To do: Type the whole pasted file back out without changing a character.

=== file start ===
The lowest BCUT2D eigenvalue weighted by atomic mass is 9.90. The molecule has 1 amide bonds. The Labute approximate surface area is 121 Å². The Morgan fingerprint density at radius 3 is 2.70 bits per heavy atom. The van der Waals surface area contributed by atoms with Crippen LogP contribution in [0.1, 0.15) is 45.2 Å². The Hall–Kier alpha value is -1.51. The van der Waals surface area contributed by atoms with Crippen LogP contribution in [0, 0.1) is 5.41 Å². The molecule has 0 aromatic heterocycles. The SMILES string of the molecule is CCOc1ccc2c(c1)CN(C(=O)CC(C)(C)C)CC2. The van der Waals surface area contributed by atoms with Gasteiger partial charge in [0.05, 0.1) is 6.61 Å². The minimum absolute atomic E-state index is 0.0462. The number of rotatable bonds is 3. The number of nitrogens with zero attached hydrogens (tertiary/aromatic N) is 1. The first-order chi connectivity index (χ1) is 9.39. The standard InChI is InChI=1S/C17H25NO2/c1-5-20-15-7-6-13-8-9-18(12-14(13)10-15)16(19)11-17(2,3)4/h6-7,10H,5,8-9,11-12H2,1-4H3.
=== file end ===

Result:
The lowest BCUT2D eigenvalue weighted by atomic mass is 9.90. The molecule has 1 amide bonds. The Labute approximate surface area is 121 Å². The Morgan fingerprint density at radius 3 is 2.70 bits per heavy atom. The van der Waals surface area contributed by atoms with Crippen LogP contribution in [0.1, 0.15) is 45.2 Å². The Hall–Kier alpha value is -1.51. The van der Waals surface area contributed by atoms with Crippen LogP contribution in [0, 0.1) is 5.41 Å². The molecule has 0 aromatic heterocycles. The SMILES string of the molecule is CCOc1ccc2c(c1)CN(C(=O)CC(C)(C)C)CC2. The van der Waals surface area contributed by atoms with Gasteiger partial charge in [0.05, 0.1) is 6.61 Å². The minimum absolute atomic E-state index is 0.0462. The number of rotatable bonds is 3. The number of nitrogens with zero attached hydrogens (tertiary/aromatic N) is 1. The first-order chi connectivity index (χ1) is 9.39. The standard InChI is InChI=1S/C17H25NO2/c1-5-20-15-7-6-13-8-9-18(12-14(13)10-15)16(19)11-17(2,3)4/h6-7,10H,5,8-9,11-12H2,1-4H3.